THE man who was probably the last surviving political figure from Croydon's days as a county borough has died at the age of 91.
John Aston, who lived in Lloyd Park Avenue, Croydon, for more than 40 years, was first elected to the county borough council in 1952, representing the central ward and following his father Leonard into local politics.
He served two terms as deputy mayor in 1958 and 1960 before becoming mayor in 1962, when the highlight of his year was to preside over the opening of the Fairfield Halls by the Queen Mother.
In 1964 he added another string to his bow by being elected to the old Greater London Council, serving for two terms.
After Croydon became a London borough in 1964 he was chosen as one of the council's first aldermen – a non-elected post recognising political experience.
The role of aldermen was abolished in 1978 but Mr Aston kept up his unbroken service on the council by being elected as a councillor for the Fairfield ward, a seat he held until his retirement in 1994. In that time he served on major council committees, chairing the highways committee for a total of 13 years.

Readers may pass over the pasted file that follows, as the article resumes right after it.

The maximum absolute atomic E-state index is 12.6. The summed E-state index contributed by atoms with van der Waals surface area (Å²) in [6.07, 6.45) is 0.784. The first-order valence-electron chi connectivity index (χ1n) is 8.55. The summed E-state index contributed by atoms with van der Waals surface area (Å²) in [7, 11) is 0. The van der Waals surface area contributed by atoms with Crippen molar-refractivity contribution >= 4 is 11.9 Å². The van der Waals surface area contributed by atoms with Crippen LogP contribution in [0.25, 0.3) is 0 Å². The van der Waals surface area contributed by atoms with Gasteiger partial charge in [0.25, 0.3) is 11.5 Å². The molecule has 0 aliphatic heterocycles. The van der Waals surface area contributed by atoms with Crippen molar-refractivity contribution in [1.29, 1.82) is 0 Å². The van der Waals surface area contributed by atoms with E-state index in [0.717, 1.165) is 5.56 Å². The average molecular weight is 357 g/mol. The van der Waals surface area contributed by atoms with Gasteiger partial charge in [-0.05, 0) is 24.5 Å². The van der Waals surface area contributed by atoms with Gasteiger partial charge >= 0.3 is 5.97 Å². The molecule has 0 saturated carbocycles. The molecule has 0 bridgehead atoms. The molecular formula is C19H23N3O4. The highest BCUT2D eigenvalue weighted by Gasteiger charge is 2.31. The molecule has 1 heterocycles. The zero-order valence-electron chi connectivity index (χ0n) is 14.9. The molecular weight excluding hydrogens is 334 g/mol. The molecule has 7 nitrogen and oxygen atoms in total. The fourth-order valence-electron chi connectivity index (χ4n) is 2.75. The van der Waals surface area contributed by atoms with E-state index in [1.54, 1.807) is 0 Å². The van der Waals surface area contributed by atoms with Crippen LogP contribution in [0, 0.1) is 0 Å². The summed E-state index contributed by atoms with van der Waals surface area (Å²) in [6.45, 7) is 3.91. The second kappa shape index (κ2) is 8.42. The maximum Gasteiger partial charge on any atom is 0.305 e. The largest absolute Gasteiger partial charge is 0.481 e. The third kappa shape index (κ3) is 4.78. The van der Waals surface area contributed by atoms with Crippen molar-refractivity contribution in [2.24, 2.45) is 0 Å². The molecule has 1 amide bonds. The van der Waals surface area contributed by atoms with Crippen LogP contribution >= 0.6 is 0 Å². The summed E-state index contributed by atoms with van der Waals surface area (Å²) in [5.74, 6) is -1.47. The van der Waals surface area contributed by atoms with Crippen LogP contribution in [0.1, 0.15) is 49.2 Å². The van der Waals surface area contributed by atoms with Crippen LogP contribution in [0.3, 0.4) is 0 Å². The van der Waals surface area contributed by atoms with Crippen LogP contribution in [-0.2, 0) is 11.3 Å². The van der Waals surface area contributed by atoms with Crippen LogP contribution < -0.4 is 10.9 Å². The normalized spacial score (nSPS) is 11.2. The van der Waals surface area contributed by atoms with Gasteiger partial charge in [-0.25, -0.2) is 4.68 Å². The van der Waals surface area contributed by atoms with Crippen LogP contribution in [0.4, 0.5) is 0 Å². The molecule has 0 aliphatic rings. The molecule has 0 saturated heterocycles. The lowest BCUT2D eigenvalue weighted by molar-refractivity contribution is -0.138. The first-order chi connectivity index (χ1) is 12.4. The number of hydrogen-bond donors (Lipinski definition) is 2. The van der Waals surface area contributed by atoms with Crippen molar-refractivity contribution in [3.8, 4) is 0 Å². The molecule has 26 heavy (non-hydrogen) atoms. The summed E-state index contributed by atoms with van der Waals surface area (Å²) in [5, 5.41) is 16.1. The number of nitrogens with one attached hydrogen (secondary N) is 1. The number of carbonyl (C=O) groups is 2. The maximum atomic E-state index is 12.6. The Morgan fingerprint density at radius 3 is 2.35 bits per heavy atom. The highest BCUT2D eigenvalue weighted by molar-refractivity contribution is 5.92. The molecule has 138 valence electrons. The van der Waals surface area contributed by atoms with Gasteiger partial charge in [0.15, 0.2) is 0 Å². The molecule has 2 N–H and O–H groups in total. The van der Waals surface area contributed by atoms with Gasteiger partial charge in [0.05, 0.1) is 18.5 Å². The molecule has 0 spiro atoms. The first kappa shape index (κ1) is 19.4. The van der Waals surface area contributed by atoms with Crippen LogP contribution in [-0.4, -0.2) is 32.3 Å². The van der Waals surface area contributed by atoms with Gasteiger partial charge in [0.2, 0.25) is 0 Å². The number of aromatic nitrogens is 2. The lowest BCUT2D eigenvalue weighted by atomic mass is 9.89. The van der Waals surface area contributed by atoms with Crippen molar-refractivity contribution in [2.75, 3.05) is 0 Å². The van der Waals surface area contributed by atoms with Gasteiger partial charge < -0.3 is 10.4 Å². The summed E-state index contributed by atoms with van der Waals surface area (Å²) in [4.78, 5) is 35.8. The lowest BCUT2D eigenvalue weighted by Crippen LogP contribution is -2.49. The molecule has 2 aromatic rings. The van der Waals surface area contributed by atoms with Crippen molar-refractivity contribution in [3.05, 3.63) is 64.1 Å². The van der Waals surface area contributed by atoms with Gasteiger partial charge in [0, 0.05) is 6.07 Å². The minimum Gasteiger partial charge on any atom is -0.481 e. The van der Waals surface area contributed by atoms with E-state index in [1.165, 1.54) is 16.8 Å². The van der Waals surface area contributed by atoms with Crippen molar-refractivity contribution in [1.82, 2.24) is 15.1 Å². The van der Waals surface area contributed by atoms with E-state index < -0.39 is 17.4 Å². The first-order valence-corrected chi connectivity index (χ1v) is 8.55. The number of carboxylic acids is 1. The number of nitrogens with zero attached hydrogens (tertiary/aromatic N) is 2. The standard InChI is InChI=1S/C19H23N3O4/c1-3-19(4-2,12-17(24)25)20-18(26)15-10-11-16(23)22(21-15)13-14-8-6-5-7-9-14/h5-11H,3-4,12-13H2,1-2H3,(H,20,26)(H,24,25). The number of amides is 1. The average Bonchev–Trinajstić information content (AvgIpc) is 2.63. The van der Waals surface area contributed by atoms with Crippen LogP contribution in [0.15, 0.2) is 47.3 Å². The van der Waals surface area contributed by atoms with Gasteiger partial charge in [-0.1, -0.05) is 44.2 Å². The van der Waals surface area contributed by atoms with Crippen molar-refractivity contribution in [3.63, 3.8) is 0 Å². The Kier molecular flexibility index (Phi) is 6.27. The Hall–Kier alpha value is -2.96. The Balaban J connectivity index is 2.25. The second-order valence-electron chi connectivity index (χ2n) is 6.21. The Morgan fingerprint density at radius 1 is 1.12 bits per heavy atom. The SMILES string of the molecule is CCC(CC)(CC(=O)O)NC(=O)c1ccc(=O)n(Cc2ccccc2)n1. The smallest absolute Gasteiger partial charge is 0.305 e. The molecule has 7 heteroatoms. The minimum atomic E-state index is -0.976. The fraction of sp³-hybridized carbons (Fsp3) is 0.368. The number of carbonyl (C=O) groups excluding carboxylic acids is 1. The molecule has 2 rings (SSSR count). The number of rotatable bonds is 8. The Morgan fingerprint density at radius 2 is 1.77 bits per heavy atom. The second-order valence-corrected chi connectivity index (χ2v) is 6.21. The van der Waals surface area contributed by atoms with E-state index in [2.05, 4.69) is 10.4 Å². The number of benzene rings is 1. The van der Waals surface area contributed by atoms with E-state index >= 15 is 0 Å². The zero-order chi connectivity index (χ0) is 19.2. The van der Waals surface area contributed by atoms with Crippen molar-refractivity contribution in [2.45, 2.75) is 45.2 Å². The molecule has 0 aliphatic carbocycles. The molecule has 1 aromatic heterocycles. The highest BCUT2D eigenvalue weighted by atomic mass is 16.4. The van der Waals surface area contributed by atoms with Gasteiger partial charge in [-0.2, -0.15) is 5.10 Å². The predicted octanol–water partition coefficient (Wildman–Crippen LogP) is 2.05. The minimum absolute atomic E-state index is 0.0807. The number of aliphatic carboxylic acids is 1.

Lord Peter Bowness, who was leader of the council at the time of Mr Aston's retirement, said this week: "John was the last link with Croydon as it used to be when it was not part of London.
"He was a very significant figure and was always very active politically. He was a quiet, self-effacing man who did a lot of work without being noisy about it."
Present council leader, Mike Fisher, who served with Mr Aston from 1990 to 1994, said "He was very old-school and very shrewd."
A surveyor by profession, Mr Aston leaves a widow, Sylvia, a son, David, and two grandchildren, Rachel and James. A date for his funeral has not yet been finalised.